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​Laminitis in Horses

Laminitis in Horses

Around 1 in 10 horses/ponies will be affected by Laminitis[i] every year which can cause permanent damage to the hoof. Any horse, pony, donkey or their hybrids can be affected and the problem can occur at any time of the year.

Laminitis in Horses

Around 1 in 10 horses/ponies will be affected by Laminitis[i] every year which can cause permanent damage to the hoof. Any horse, pony, donkey or their hybrids can be affected and the problem can occur at any time of the year.

Laminitis affects the laminae tissues which bond the pedal bone securely within the hoof. Laminitis causes damage to the laminae and can result in stretching and weakening of the laminae tissues. In acute cases this can allow the pedal bone to rotate or even penetrate the sole of the hoof – often the only option in such acute cases is euthanasia to prevent further suffering. Laminitis is most common in the front hooves but can affect any of the horse’s hooves.

It is important to view laminitis as a sign of disease, rather than a disease in itself and the cause needs to be investigated and managed to prevent future episodes. For example, overweight horses are more susceptible and therefore their weight must be managed to prevent development of Laminitis. There are three broad categories of disease which should be monitored due to the increased risk of Laminitis:

Hormonal Laminitis

Two hormonal diseases associated with Laminitis are Cushings Disease and Equine Metabolic Syndrome. Although it is unclear how these diseases result in the development of Laminits, it is known that horses suffering from these diseases generally show a higher than normal level of insulin in their bloodstream which is a known cause of Laminitis. Should your horse develop Laminitis it is worth testing for the presence of these diseases to rule out Cushings or EMS as a possible cause.

Inflammatory Laminitis

If the horse consumes large amounts of concentrate feed in one go, this can cause overload in the digestive system. This can result in sugars and starches being pushed through into the hind gut where it is rapidly broken down. This process results in damage to the gut and the absorption of toxins into the bloodstream. It is widely believed that these toxins disrupt blood flow to the laminae resulting in damage. The same toxin release can result from certain colic cases, lung inflammation or retain placenta.

Weight Bearing Laminitis

Should the horse suffer an injury to one of their legs, this may result in them bearing more weight on the opposite limb. The extra weight being borne by the limb which is compensating for the weakness in the opposite limb can be a cause of Laminitis.

Other Causes

There are other causes of Laminits which can include; improper foot trimming, improper shoeing, excess toe length, prolonged work on hard ground, fractures etc.

Spotting Laminitis

Signs can be as subtle as a change in temperament, reluctance to turn, shortened stride, stiffened gait, shifting weight from one foot to the other, reluctance to pick up feet. They may also be more careful on hard or stony ground, have warm hoof wall or coronet or a strong digital pulse. You may also note the classic laminitis stance where the horse rocks back onto its hind legs to take the weight of their front feet (only when back hooves are not affected).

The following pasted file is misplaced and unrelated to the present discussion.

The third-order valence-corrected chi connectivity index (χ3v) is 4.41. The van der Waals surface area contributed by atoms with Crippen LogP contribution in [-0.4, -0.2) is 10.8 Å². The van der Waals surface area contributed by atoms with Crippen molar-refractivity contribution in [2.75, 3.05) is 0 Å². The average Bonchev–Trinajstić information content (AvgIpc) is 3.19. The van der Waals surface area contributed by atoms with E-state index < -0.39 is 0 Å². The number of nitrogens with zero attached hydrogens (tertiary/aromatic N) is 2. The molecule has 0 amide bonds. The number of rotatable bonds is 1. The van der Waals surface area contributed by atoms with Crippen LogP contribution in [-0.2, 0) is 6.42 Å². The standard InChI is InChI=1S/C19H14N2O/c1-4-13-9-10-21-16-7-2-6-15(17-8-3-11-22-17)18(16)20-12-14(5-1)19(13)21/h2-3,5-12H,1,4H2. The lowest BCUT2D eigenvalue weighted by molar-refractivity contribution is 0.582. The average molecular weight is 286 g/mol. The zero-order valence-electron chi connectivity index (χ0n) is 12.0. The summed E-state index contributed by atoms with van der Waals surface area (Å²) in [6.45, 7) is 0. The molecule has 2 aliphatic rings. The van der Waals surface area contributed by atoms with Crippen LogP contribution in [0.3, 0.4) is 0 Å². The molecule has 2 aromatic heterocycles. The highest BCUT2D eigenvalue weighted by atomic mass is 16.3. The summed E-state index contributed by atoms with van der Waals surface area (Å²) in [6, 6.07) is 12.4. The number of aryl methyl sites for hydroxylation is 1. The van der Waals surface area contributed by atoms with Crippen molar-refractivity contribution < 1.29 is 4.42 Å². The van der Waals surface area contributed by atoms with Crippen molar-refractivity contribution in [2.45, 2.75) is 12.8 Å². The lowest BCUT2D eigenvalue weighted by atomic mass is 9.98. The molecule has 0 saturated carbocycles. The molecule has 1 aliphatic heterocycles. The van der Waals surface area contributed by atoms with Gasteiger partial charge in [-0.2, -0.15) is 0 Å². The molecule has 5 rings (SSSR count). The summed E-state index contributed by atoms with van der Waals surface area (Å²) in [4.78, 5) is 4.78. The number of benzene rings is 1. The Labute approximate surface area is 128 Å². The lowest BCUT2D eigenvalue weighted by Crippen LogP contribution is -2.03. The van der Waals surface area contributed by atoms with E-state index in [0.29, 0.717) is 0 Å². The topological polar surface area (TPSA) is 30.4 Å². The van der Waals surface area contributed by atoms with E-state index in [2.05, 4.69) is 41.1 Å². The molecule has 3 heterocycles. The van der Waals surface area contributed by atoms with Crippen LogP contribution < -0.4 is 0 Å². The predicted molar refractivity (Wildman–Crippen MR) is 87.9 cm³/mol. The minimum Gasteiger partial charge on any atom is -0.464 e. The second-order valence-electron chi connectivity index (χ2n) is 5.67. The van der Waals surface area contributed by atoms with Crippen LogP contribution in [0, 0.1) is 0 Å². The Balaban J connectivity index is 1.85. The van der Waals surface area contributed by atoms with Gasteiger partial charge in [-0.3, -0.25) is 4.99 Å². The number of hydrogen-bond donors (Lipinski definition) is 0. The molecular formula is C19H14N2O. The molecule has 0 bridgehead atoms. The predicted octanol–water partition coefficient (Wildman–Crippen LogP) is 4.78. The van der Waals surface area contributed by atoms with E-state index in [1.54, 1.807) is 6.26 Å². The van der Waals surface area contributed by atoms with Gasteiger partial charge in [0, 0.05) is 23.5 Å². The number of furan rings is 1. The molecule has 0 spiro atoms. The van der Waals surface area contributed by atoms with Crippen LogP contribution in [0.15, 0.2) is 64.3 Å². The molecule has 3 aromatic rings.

What To Do

If you suspect that your horse is suffering from Laminitis it is important to contact your vet immediately. The animal must be treated as quickly as possible to relieve any pain. If your horse is unwilling to walk do not force it to do so. If possible move it to the closest stable or shelter. If possible create a deep shavings bed which will provide both support and cushioning. Your vet will be able to prescribe a suitable course of treatment in conjunction with your farrier.


Preventing Laminitis is always easier than treating the problem:

  • Feet should be picked out daily and checked for heat as well as a strong digital pulse. If there is any sign of lameness or discomfort check with your vet. Keep feet trimmed and or shod in consultation with your farrier.
  • Horses should be fat/condition scored regularly to prevent your animal becoming overweight.
  • Restrict the amount of grass intake rather than time at grazing (consider a grazing muzzle). Add a low sugar and starch feed balancer where necessary. It is also important to weight the forage to ensure they are getting the correct amount. Soaking of hay may help remove some sugar. Try to feed hay instead of haylage which is more palatable.
  • Consider with your vet/nutritionist whether your horse would benefit from supplementation with a product specifically formulated for horses prone to Laminitis.
  • Keep your horse fit – have regular health and dental checks – discuss testing for conditions which may cause abnormal hormone levels. Devise a regular exercise plan with your vet or farrier and encourage movement when turned out by placing food and water far apart.
  • Horses must be kept free from pain using a suitable product prescribed by your veterinary surgeon. Horses should also be kept stimulated whilst on a restricted diet – consider enrichment which will help reduce the rate of consumption – hay rollers are a great way to achieve this.

[i] Pollard, D., Wylie, C.E., Newton, J.R., Verheyen, K.L.P. (2018) Incidence and clinical signs of owner-reported equine laminitis in a cohort of horses and ponies in Great Britain. Equine Veterinary Journal. 51(5), pp. 587-594

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